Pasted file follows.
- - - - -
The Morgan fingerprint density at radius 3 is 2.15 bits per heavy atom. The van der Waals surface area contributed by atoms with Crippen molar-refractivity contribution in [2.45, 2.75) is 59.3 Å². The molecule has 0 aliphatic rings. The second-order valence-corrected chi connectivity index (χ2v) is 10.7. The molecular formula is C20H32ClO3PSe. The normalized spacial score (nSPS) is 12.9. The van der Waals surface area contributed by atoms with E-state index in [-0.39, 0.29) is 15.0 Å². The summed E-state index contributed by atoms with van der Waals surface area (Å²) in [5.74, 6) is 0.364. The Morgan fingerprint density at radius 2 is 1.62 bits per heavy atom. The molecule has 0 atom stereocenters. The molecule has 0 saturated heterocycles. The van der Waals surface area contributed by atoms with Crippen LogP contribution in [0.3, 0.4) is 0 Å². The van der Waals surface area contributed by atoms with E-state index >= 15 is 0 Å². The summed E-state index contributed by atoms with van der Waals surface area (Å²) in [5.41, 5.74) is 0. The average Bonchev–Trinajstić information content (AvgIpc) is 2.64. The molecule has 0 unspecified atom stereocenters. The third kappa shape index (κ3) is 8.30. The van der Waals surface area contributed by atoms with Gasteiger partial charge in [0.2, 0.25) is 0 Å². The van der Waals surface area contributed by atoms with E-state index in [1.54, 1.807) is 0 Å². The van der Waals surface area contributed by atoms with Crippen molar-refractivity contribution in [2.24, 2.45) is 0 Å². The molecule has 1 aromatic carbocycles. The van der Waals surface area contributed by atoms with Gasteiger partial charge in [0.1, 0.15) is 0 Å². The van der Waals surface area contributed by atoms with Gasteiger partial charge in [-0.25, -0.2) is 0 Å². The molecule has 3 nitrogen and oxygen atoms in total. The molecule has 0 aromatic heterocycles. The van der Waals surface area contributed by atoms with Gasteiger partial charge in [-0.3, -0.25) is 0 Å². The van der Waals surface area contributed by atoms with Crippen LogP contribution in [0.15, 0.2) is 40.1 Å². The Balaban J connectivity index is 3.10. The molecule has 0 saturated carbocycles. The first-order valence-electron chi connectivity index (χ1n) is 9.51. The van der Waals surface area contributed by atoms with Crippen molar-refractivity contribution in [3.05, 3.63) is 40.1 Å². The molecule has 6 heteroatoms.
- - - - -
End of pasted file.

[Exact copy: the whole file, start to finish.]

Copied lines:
The Morgan fingerprint density at radius 3 is 2.15 bits per heavy atom. The van der Waals surface area contributed by atoms with Crippen molar-refractivity contribution in [2.45, 2.75) is 59.3 Å². The molecule has 0 aliphatic rings. The second-order valence-corrected chi connectivity index (χ2v) is 10.7. The molecular formula is C20H32ClO3PSe. The normalized spacial score (nSPS) is 12.9. The van der Waals surface area contributed by atoms with E-state index in [-0.39, 0.29) is 15.0 Å². The summed E-state index contributed by atoms with van der Waals surface area (Å²) in [5.74, 6) is 0.364. The Morgan fingerprint density at radius 2 is 1.62 bits per heavy atom. The molecule has 0 atom stereocenters. The molecule has 0 saturated heterocycles. The van der Waals surface area contributed by atoms with Crippen LogP contribution in [0.3, 0.4) is 0 Å². The van der Waals surface area contributed by atoms with E-state index >= 15 is 0 Å². The summed E-state index contributed by atoms with van der Waals surface area (Å²) in [5.41, 5.74) is 0. The average Bonchev–Trinajstić information content (AvgIpc) is 2.64. The molecule has 0 unspecified atom stereocenters. The third kappa shape index (κ3) is 8.30. The van der Waals surface area contributed by atoms with Gasteiger partial charge in [0.2, 0.25) is 0 Å². The van der Waals surface area contributed by atoms with E-state index in [1.54, 1.807) is 0 Å². The van der Waals surface area contributed by atoms with Crippen molar-refractivity contribution in [2.24, 2.45) is 0 Å². The molecule has 1 aromatic carbocycles. The van der Waals surface area contributed by atoms with Gasteiger partial charge in [0.1, 0.15) is 0 Å². The van der Waals surface area contributed by atoms with Gasteiger partial charge in [-0.25, -0.2) is 0 Å². The molecule has 3 nitrogen and oxygen atoms in total. The molecule has 0 aromatic heterocycles. The van der Waals surface area contributed by atoms with Gasteiger partial charge in [-0.3, -0.25) is 0 Å². The van der Waals surface area contributed by atoms with Crippen LogP contribution in [0.15, 0.2) is 40.1 Å². The Balaban J connectivity index is 3.10. The molecule has 0 saturated carbocycles. The first-order valence-electron chi connectivity index (χ1n) is 9.51. The van der Waals surface area contributed by atoms with Crippen molar-refractivity contribution in [3.05, 3.63) is 40.1 Å². The molecule has 6 heteroatoms.